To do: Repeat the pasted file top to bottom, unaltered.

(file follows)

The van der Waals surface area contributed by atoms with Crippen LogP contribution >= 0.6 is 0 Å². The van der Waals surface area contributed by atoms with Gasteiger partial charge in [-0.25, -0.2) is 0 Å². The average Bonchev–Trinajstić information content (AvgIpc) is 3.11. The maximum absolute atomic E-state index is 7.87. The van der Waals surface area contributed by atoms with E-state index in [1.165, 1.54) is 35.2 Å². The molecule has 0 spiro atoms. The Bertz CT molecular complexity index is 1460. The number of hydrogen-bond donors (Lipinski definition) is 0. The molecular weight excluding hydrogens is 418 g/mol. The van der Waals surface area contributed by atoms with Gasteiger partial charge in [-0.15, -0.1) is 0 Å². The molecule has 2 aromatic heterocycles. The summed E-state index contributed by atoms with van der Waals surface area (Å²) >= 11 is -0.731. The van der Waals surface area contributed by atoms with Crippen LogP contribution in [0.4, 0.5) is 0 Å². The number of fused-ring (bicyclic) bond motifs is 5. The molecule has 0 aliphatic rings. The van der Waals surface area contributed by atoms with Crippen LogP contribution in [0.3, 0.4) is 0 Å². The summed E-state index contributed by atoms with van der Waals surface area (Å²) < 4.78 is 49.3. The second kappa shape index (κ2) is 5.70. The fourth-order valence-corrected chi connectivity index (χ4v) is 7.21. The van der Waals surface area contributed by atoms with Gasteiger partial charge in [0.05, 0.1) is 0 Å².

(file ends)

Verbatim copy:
The van der Waals surface area contributed by atoms with Crippen LogP contribution >= 0.6 is 0 Å². The van der Waals surface area contributed by atoms with Gasteiger partial charge in [-0.25, -0.2) is 0 Å². The average Bonchev–Trinajstić information content (AvgIpc) is 3.11. The maximum absolute atomic E-state index is 7.87. The van der Waals surface area contributed by atoms with E-state index in [1.165, 1.54) is 35.2 Å². The molecule has 0 spiro atoms. The Bertz CT molecular complexity index is 1460. The number of hydrogen-bond donors (Lipinski definition) is 0. The molecular weight excluding hydrogens is 418 g/mol. The van der Waals surface area contributed by atoms with Gasteiger partial charge in [-0.15, -0.1) is 0 Å². The molecule has 2 aromatic heterocycles. The summed E-state index contributed by atoms with van der Waals surface area (Å²) >= 11 is -0.731. The van der Waals surface area contributed by atoms with Crippen LogP contribution in [0.4, 0.5) is 0 Å². The number of fused-ring (bicyclic) bond motifs is 5. The molecule has 0 aliphatic rings. The van der Waals surface area contributed by atoms with Crippen LogP contribution in [0.3, 0.4) is 0 Å². The summed E-state index contributed by atoms with van der Waals surface area (Å²) < 4.78 is 49.3. The second kappa shape index (κ2) is 5.70. The fourth-order valence-corrected chi connectivity index (χ4v) is 7.21. The van der Waals surface area contributed by atoms with Gasteiger partial charge in [0.05, 0.1) is 0 Å².